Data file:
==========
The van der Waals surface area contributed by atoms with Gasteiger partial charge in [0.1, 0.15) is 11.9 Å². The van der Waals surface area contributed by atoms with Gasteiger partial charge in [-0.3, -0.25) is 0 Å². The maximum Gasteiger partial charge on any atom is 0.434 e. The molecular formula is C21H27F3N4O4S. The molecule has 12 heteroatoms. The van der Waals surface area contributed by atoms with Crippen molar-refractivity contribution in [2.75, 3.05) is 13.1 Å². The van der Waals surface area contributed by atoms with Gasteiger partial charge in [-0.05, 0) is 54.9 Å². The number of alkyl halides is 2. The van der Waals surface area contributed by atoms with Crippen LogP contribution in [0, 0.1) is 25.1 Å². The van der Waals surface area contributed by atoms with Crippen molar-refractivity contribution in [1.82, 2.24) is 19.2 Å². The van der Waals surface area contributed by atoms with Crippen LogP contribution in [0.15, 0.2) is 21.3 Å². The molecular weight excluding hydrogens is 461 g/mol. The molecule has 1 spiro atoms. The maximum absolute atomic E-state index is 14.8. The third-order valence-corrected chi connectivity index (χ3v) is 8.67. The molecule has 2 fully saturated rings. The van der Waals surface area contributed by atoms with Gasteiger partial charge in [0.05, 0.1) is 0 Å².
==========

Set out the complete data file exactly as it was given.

The van der Waals surface area contributed by atoms with Gasteiger partial charge in [0.1, 0.15) is 11.9 Å². The van der Waals surface area contributed by atoms with Gasteiger partial charge in [-0.3, -0.25) is 0 Å². The maximum Gasteiger partial charge on any atom is 0.434 e. The molecular formula is C21H27F3N4O4S. The molecule has 12 heteroatoms. The van der Waals surface area contributed by atoms with Crippen molar-refractivity contribution in [2.75, 3.05) is 13.1 Å². The van der Waals surface area contributed by atoms with Gasteiger partial charge in [-0.05, 0) is 54.9 Å². The number of alkyl halides is 2. The van der Waals surface area contributed by atoms with Crippen LogP contribution in [0, 0.1) is 25.1 Å². The van der Waals surface area contributed by atoms with Crippen molar-refractivity contribution in [1.82, 2.24) is 19.2 Å². The van der Waals surface area contributed by atoms with Crippen LogP contribution in [0.15, 0.2) is 21.3 Å². The molecular weight excluding hydrogens is 461 g/mol. The molecule has 1 spiro atoms. The maximum absolute atomic E-state index is 14.8. The third-order valence-corrected chi connectivity index (χ3v) is 8.67. The molecule has 2 fully saturated rings. The van der Waals surface area contributed by atoms with Gasteiger partial charge in [0.05, 0.1) is 0 Å².